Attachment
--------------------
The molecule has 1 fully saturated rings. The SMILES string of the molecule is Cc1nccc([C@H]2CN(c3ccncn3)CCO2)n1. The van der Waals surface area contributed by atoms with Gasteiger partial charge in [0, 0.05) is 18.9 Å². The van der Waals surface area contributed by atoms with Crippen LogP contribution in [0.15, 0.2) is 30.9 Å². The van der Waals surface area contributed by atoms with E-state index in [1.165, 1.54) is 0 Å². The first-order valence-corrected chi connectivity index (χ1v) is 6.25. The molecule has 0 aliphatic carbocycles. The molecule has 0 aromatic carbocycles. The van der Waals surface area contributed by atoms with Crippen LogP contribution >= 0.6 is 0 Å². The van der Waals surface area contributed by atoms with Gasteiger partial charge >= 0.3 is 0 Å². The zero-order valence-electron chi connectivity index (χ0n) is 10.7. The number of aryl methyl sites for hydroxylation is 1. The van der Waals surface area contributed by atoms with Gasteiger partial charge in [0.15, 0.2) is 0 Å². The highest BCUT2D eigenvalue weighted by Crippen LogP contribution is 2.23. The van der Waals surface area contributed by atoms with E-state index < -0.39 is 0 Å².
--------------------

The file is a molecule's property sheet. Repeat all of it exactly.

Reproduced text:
The molecule has 1 fully saturated rings. The SMILES string of the molecule is Cc1nccc([C@H]2CN(c3ccncn3)CCO2)n1. The van der Waals surface area contributed by atoms with Gasteiger partial charge in [0, 0.05) is 18.9 Å². The van der Waals surface area contributed by atoms with Crippen LogP contribution in [0.15, 0.2) is 30.9 Å². The van der Waals surface area contributed by atoms with E-state index in [1.165, 1.54) is 0 Å². The first-order valence-corrected chi connectivity index (χ1v) is 6.25. The molecule has 0 aliphatic carbocycles. The molecule has 0 aromatic carbocycles. The van der Waals surface area contributed by atoms with Crippen LogP contribution >= 0.6 is 0 Å². The van der Waals surface area contributed by atoms with Gasteiger partial charge >= 0.3 is 0 Å². The zero-order valence-electron chi connectivity index (χ0n) is 10.7. The number of aryl methyl sites for hydroxylation is 1. The van der Waals surface area contributed by atoms with Gasteiger partial charge in [0.15, 0.2) is 0 Å². The highest BCUT2D eigenvalue weighted by Crippen LogP contribution is 2.23. The van der Waals surface area contributed by atoms with E-state index < -0.39 is 0 Å².